Church Spectacle Drama

The following article is from The Great Soviet Encyclopedia (1979). It might be outdated or ideologically biased.

Church Spectacle Drama


a theatrical ritual of the Russian Orthodox Church. Such dramas were first mentioned in the 16th century.

Several spectacle dramas belong to the Easter cycle (Jesus on the Donkey, The Washing of the Feet) and the Christmas cycle (The Fiery Furnace). Jesus on the Donkey, performed on Monday of Passion Week, illustrated the Gospel story of the entrance of Jesus Christ into Jerusalem. In it, the patriarch, seated on a horse, and the tsar, holding his horse by the bridle, made a solemn procession across Red Square to the Uspenskii Cathedral; the retinue included the clergy, the tsar’s guard, and members of the aristocracy. The Washing of the Feet, a scene from the Last Supper, was enacted on Thursday. The bishop, performing the part of Christ, washed the feet of priests, who represented the apostles.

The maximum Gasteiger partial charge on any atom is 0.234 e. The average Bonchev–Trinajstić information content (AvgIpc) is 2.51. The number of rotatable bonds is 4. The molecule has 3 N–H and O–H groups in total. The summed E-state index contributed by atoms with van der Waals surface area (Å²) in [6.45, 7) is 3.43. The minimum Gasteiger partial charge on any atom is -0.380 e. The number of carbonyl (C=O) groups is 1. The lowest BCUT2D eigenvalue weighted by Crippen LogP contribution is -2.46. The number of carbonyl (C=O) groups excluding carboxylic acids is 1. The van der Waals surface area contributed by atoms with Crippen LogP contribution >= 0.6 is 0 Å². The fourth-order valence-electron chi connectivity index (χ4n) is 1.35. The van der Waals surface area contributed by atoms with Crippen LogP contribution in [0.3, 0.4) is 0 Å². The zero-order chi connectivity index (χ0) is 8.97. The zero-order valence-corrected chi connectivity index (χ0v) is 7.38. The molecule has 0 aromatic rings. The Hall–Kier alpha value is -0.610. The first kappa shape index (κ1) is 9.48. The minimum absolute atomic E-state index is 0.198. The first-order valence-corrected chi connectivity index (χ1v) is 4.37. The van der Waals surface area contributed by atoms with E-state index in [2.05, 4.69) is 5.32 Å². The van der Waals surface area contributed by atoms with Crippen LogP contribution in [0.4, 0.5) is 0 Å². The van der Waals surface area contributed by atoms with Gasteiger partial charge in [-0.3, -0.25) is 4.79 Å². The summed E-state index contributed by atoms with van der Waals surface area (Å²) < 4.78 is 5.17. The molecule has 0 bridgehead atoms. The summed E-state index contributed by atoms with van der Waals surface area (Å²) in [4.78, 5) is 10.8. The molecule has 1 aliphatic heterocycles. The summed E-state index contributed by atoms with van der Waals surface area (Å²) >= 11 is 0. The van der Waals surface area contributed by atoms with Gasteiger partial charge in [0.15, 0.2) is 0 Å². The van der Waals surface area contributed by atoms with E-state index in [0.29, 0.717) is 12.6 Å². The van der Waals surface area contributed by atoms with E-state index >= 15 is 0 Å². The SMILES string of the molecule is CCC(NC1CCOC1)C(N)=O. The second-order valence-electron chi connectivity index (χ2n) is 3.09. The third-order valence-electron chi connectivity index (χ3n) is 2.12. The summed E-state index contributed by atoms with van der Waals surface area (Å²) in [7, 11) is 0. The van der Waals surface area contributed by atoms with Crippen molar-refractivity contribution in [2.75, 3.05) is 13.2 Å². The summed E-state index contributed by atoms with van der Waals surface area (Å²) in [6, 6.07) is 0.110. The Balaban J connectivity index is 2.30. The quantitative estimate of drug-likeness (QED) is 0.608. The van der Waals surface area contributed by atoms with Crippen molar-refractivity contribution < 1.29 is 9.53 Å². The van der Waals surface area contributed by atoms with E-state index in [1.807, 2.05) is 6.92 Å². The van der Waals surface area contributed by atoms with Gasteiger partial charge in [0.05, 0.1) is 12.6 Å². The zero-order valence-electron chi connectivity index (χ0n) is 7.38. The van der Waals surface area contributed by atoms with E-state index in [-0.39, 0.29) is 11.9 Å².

The most theatrical spectacle drama was The Fiery Furnace, performed on December 17 in Moscow in the Uspenskii Cathedral. This was a dramatization of the biblical story of Daniel’s three companions, who refused to worship the idols of the Babylonian king Nebuchadnezzar II and were cast into a fiery furnace, from which they were saved by an angel sent by god. Skomorokhi (itinerant performers) usually appeared in the role of the Chaldean soldiers. Ordinary dialogue was spoken not in Church Slavonic, but in colloquial Russian.


Vsevolodskii-Gerngross, V. Russkii teatr: Ot istokov do serediny XVIII v. Moscow, 1957. Pages 37–42.
Aseev, B. N. Russkii dramaticheskii teatr XVII–XVIII vekov. Moscow, 1958. Pages 30–32.
The Great Soviet Encyclopedia, 3rd Edition (1970-1979). © 2010 The Gale Group, Inc. All rights reserved.